Young pastors, please keep in mind that you must remain diligent and invest yourself in the work that God has for you. Don’t try to keep up with the Jones, but follow His Spirit. Don’t try to look first at the latest church growth plan — God’s already given us a sufficient plan found in the Scriptures.
The average preacher in America finds himself short on time. While I do appreciate the counsel of other preachers such as Mark Dever, C.J. Mahaney, Mark Driscoll, and others like them who recommend preparing 15-20 hours per sermon, I simply do not have that luxury. I not only pastor a church of around 170-180 in attendance, I teach a Senior Bible Class at Blue Grass Baptist School, I am a doctoral student at Southern Seminary, and have a wife and four children. My only other staff person at my church is my minister of music and youth.
I introduce this post this way to show that many preachers (especially those of us in small or smallish churches) are pressed for time. So the question is, do we have time to read not only things unrelated to our sermon preparation, but also things unrelated to our particular worldview? Call it a comfort zone, but the majority of us neglect or even resent reading anything other than what reinforces what we already believe. I find myself guilty of that as well. I avoid them because on occasion they make me upset due to their heretical teachings or misspeaks, but mainly the issue is time.
This past weekend, I forced myself to read a bit of Don Piper’s 90 Minutes in Heaven (click here to read some of my thoughts on this book) and Joyce Meyer’s Be Anxious for Nothing. I would not read books by these authors normally for various reasons. So why read them?
Because many folks in my congregation read them. First Peter 5:1-5 says:
So I exhort the elders among you, as a fellow elder and a witness of the sufferings of Christ, as well as a partaker in the glory that is going to be revealed:  shepherd the flock of God that is among you, exercising oversight, not under compulsion, but willingly, as God would have you; not for shameful gain, but eagerly;  not domineering over those in your charge, but being examples to the flock.  And when the chief Shepherd appears, you will receive the unfading crown of glory.  Likewise, you who are younger, be subject to the elders. Clothe yourselves, all of you, with humility toward one another, for “God opposes the proud but gives grace to the humble.”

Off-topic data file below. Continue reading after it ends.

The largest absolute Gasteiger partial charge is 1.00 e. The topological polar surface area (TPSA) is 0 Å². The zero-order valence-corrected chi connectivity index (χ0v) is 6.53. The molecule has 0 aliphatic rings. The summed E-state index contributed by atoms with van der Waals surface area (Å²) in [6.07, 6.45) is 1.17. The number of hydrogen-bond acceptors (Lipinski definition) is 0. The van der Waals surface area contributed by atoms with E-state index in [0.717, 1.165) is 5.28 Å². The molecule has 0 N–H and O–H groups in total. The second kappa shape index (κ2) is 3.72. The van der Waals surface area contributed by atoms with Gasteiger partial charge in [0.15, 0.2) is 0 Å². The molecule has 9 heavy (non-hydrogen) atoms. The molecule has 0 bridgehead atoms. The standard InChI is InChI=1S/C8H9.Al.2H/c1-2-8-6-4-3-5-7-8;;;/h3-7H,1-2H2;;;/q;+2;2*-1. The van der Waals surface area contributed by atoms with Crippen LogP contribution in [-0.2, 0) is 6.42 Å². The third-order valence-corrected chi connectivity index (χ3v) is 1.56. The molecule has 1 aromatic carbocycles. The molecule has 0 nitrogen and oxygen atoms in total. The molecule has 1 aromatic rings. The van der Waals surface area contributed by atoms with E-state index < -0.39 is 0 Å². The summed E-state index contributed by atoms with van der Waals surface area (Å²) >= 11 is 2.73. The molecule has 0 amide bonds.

I mentioned in an earlier post that “Preachers should be the most well-read individuals on the planet.” I am becoming more and more convinced of this. Paul asks young Timothy, “When you come, bring the cloak that I left with Carpus at Troas, also the books, and above all the parchments” (2 Timothy 4:13, ESV). Even with the number of situations in which Paul found himself, he still understood the necessity of a pastor branching out his reading to various areas.
The newly minted Sovereign Grace Leadership Interview Series podcast debuts with this very subject. What Mahaney recommends is taking two or three days for reading and refreshment. This is a priceless idea.
But what should a pastor with limited time read? Anything to prioritize? Stay tuned to this blog. But even so, I would love some feedback on what all of you would recommend.